We are swimming in an ocean of data and just like the ocean, most of this data is not in a form we can consume without first processing it. Companies and their customers are generating so much data these days that some are drowning in it. For these companies, it costs them more than they realize to keep their data around. Not only are companies incurring an opportunity cost for not using the data, but they are also missing key cybersecurity information and the situational awareness insight it could provide. However, it is not too late to harness your data for cybersecurity situational awareness.
Why is Situational Awareness Important?
Like many cybersecurity terms, situational awareness comes out of traditional warfare and it is an understanding of threats and how those threats can change over time or with the fluctuation of environmental variables. For cybersecurity teams, situational awareness means understanding the current threats to your company’s data and the data it has of others, as well as possible future threats.
In a recent Dell Luminaries podcast, Dr. Gregory Edwards, director of infrastructure services at NATO, discussed how NATO has integrated decision support systems and business analytics with artificial intelligence and machine learning so that data can be visualized and given greater context. He says, “situational awareness is there’s so much information out there, how do you make sense of it all, is what we’re saying, and how do you give a visualization of some context to that? You know, two people at various levels, for what purpose? For decision making — and so now decision support systems talk to business analytics, artificial intelligence, and machine learning.”
“Situational awareness is there’s so much information out there, how do you make sense of it all…and how do you give a visualization of some context to that?
— Dr. Gregory Edwards, director of infrastructure services at NATO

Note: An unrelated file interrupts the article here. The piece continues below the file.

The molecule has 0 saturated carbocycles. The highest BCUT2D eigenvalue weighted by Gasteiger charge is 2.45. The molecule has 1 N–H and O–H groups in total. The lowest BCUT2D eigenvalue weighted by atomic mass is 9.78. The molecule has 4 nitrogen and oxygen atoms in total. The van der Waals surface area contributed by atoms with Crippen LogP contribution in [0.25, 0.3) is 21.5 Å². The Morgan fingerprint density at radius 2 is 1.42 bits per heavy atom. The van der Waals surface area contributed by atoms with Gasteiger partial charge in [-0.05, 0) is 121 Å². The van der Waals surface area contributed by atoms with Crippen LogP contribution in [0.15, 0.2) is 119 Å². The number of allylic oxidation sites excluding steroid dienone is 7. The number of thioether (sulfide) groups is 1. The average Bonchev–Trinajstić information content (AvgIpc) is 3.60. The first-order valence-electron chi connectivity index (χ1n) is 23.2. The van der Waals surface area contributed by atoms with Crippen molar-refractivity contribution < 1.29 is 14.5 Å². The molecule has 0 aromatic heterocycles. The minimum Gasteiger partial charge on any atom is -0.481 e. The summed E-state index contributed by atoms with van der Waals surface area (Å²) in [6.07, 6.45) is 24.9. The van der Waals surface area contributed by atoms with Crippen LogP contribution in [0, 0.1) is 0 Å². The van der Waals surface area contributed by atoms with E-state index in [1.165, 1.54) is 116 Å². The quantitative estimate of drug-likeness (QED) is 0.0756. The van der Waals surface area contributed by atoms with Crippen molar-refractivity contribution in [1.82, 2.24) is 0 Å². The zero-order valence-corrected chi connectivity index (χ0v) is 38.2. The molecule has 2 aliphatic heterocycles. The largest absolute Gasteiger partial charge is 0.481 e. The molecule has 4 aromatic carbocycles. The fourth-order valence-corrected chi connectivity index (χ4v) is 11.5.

How can technology solve this problem?
As the pace of technology and technological threats continues to advance, we need better technical solutions and processes to keep up. For example, the data mining of the last decade is now being augmented with machine learning to understand data better and to gain greater insights from it.
Situational awareness requires inputs from a large number of systems, both internal and external to the company. Technical systems aimed at the organization might include network management, asset inventory, security information and event management (SIEM), intrusion prevention systems (IPS), endpoint agents, configuration management, vulnerability assessment systems. External systems may include vulnerability and threat databases, data breach notices, hacker data dumps, hash data sets, and exploit details.
Machine learning can be used in situational awareness to experiment with hypothetical threat models to identify the likelihood and impact of such threats. This provides the information necessary to assign a risk value so that companies can determine if controls should be implemented to guard against the threat. Additionally, machine learning can be used to identify new hypotheses from the data.
Many risk management programs are reactive in that they are responding to threats that have already been realized in the wild, but situational awareness protects against threats that have yet to be realized. As the environment changes, threats can be reevaluated with the new data. Even when a company decides not to implement protection against a threat, the analysis of the threat can be useful in quickly remediating a threat if it is later realized.
Situational awareness can help your company properly prioritize cybersecurity spending to achieve better results, but companies need to harness the data from many internal and external systems to accomplish it. It is important, therefore, to choose the underlying technologies wisely so that they can interact well and provide reliable performance and security.
This post was sponsored by Dell, but the opinions are my own and do not necessarily represent Dell Technologies’ positions or strategies.